In her illuminating and informative biography Harry Clarke: The Life and Work (Dublin, 2012), Nicola Gordon Bowe describes Clarke as suffering from difficulty in inspiration in the months leading up to the completion of his commission for The Year’s At The Spring, which was further compounded by the bad health Clarke suffered from for much of his life (he succumbed to tuberculosis in 1931 aged only 41).
The Year’s at the Spring was an attempt to collect and showcase new and modern poetry, with a purposeful lack of regard for discussing ‘grand ideas’ (although we do have many poems that deal specifically with the First World War). Nature and the turning of the seasons feature regularly throughout the collection. While the introduction (by Harold Monro) attempts to place these themes within an overarching narrative of an English sensibility, we have poems from W. B. Yeats, Sarojini Naidu, Hilaire Belloc, E. J. Brady, and P. R. Chalmers, amongst others. What really holds the collection as a cohesive whole is the work of Clarke, even though his work throughout the book is rarely uniform and encompasses many different styles and techniques. We can see examples of Clarke pieces in black and white, some small decorative images, and others more grand and deserving of their own plate. These are incredibly detailed, and are reminiscent of wood block carvings. These black and white images are interspersed with dazzling coloured images that focus on some of the more fantastical images described by the poets and imagined by Clarke.
Some are playful, and perfectly capture the whimsical style of the poem that Clarke is illustrating.
In a paean to spring, Clarke chooses to illustrate an image from Margaret Mackenzie’s ‘To the Coming Spring’ with a beautiful sepia–tinted drawing. We see an incredibly detailed drawing of circular flower heads, encompassed in an egg–shaped frame.
In Walter De La Mare’s ‘Arabia’, Clarke captures the mythical and mystical resonances of a land that the poet never actually visited.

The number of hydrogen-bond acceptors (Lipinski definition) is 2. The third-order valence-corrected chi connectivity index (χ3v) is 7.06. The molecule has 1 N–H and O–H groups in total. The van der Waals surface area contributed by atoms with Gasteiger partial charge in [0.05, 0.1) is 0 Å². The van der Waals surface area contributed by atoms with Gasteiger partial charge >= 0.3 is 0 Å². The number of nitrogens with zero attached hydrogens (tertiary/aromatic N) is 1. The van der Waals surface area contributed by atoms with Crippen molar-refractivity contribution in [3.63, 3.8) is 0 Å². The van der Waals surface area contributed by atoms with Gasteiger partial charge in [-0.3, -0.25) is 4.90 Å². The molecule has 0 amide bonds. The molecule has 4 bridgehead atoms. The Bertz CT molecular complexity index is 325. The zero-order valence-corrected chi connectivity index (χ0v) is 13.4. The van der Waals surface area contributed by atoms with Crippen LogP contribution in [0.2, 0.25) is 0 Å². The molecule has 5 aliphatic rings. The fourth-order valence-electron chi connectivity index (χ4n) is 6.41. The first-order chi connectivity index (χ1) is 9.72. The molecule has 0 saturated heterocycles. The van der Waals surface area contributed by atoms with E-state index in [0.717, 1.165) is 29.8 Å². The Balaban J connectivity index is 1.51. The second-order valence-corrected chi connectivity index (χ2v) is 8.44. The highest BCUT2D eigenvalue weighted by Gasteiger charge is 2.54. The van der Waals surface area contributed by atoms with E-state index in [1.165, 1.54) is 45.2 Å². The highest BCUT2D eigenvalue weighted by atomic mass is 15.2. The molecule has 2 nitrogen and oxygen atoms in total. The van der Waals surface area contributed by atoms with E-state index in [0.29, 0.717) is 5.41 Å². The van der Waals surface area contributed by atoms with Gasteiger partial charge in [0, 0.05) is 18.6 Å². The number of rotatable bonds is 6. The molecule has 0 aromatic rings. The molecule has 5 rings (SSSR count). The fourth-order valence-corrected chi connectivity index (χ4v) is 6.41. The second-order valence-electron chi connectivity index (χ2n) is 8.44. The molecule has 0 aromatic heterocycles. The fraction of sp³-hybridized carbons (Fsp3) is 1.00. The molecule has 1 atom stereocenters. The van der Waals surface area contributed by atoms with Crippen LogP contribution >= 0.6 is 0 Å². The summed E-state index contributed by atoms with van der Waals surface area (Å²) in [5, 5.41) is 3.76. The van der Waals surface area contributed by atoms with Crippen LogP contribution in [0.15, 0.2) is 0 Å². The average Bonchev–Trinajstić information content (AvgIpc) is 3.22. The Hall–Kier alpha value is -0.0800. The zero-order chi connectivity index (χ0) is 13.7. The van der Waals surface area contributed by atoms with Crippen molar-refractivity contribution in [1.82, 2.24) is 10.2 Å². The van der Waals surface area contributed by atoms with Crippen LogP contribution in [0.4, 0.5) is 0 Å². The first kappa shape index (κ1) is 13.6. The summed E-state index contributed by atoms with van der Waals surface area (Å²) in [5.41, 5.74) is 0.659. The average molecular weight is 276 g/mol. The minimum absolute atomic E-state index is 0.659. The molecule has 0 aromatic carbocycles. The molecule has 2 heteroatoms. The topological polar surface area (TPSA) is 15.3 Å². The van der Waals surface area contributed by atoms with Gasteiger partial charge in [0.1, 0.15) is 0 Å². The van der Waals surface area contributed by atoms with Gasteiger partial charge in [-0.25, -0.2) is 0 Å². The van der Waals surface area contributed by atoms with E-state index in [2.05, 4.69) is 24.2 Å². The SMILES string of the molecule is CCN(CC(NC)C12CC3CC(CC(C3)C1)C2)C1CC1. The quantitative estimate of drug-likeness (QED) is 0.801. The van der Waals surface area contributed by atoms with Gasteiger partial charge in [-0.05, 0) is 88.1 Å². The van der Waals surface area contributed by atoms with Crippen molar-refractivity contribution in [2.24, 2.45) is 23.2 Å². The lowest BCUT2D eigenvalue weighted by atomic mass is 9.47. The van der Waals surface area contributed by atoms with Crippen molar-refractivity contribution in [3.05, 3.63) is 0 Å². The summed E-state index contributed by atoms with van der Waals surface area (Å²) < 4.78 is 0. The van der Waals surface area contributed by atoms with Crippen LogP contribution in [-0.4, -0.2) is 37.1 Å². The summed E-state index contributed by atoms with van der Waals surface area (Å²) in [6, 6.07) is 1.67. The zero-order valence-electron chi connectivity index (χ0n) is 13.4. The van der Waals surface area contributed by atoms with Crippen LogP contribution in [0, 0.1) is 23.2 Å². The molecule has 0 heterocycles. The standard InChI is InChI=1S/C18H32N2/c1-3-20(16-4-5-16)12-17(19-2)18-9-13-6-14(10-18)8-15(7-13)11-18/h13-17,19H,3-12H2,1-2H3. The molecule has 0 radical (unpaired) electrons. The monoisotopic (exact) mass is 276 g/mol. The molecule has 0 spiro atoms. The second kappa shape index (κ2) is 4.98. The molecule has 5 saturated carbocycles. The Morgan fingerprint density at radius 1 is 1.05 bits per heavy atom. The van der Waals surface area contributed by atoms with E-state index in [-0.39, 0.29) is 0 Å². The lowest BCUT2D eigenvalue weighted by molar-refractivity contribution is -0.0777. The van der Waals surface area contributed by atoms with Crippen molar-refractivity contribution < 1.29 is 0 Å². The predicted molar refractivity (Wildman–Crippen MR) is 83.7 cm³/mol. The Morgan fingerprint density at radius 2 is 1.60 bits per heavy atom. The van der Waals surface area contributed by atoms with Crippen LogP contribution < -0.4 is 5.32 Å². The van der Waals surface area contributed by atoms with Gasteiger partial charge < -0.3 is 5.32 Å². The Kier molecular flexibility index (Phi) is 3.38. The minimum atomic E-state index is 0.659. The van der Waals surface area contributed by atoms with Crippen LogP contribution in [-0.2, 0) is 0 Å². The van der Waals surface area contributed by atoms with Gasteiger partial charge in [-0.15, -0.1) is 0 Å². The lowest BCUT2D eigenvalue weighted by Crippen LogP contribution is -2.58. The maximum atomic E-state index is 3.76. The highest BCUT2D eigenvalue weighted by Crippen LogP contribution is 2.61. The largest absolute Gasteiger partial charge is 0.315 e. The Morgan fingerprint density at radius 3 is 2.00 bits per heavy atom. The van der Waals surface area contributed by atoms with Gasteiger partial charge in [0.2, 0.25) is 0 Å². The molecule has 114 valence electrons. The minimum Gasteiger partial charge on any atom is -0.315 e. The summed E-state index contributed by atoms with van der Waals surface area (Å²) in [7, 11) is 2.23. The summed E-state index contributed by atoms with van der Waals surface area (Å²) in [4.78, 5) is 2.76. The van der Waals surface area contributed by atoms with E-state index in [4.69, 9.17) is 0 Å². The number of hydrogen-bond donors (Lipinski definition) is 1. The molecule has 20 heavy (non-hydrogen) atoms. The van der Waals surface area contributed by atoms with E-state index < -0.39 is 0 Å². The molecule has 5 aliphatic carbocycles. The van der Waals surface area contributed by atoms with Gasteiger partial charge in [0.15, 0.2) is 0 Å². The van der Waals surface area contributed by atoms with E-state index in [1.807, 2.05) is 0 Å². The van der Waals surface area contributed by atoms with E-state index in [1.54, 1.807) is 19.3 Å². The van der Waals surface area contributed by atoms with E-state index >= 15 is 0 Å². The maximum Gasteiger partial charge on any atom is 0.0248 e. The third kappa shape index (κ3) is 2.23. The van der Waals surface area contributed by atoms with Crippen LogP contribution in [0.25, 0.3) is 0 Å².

Others are dark and deeply haunting. In painting an image of ‘The Dying Patriot’ by James Elroy Flecker, Clarke chooses to focus on the image of submerged corpses instead of any of the more light and fanciful images in Flecker’s (albeit very dark) poem.
This arresting image is Clarke’s illustration of Lettice D’Oyly Walters’ ‘All is Spirit and Part of Me’, a poem that equates the power of natural forces and animals with the feelings of the narrator.
Some are disturbing. In ‘Overheard on a Saltmarsh’ by Harold Monro, we see a goblin demanding beads from a nymph.
Illustrating ‘The Dead’ by Rupert Brooke, we can see elements of Clarke’s fascination with the sublime, as well as some interesting subtle images of crosses in darkness at the bottom of the image.
James Elroy Flecker’s characteristically bleak ‘November Eves’ is perfectly illustrated by a dark, haunting, and disturbing image from Clarke, full of religious imagery and the prevailing theme of death.
Perhaps of foremost Irish interest are Clarke’s illustrations for the two Yeats poems, ‘The Lake Isle of Inisfree’ and ‘The Fiddler of Dooney’. The first is a black & white image with the quote ‘When we come at the end of time, to Peter sitting in state’. The second image is a more colourful representation of ‘And I shall have some peace there, for peace comes dropping slow’ from the Lake Isle of Inisfree. This image is actually removed from its place opposite the poem and giving pride of place opposite the title–page.
The Year’s at the Spring is just one example of the many distinctive and unique items to be found in the RCB Library. What makes this item particularly interesting is the multiple stories that it tells: not simply those within each of its poems, but also of the connection between the acclaimed Irish artist responsible for its representation and the Church of Ireland Archbishop of Dublin of his day. Most importantly, we have a beautiful piece of art from one of Ireland’s foremost artists, in a medium with which he is not immediately associated with and which is available to view in the RCB Library.
Librarian and Archivist
For further information please contact:
Dr Susan Hood
Librarian and Archivist